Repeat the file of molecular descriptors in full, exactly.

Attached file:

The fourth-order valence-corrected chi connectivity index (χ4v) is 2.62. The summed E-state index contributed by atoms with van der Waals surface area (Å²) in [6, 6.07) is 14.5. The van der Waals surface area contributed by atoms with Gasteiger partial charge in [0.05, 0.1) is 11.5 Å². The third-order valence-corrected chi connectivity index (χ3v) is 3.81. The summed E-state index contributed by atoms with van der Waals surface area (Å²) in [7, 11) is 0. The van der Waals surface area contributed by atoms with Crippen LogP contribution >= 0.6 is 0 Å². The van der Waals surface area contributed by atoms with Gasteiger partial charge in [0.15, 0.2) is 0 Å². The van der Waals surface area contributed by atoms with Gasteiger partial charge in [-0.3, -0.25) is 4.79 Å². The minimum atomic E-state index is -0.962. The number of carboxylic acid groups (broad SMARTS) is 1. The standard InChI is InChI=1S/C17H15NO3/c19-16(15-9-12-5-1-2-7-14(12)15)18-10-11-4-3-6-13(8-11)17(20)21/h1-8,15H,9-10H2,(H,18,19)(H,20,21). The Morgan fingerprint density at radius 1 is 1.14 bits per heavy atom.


The fourth-order valence-corrected chi connectivity index (χ4v) is 2.62. The summed E-state index contributed by atoms with van der Waals surface area (Å²) in [6, 6.07) is 14.5. The van der Waals surface area contributed by atoms with Gasteiger partial charge in [0.05, 0.1) is 11.5 Å². The third-order valence-corrected chi connectivity index (χ3v) is 3.81. The summed E-state index contributed by atoms with van der Waals surface area (Å²) in [7, 11) is 0. The van der Waals surface area contributed by atoms with Crippen LogP contribution >= 0.6 is 0 Å². The van der Waals surface area contributed by atoms with Gasteiger partial charge in [0.15, 0.2) is 0 Å². The van der Waals surface area contributed by atoms with Gasteiger partial charge in [-0.3, -0.25) is 4.79 Å². The minimum atomic E-state index is -0.962. The number of carboxylic acid groups (broad SMARTS) is 1. The standard InChI is InChI=1S/C17H15NO3/c19-16(15-9-12-5-1-2-7-14(12)15)18-10-11-4-3-6-13(8-11)17(20)21/h1-8,15H,9-10H2,(H,18,19)(H,20,21). The Morgan fingerprint density at radius 1 is 1.14 bits per heavy atom.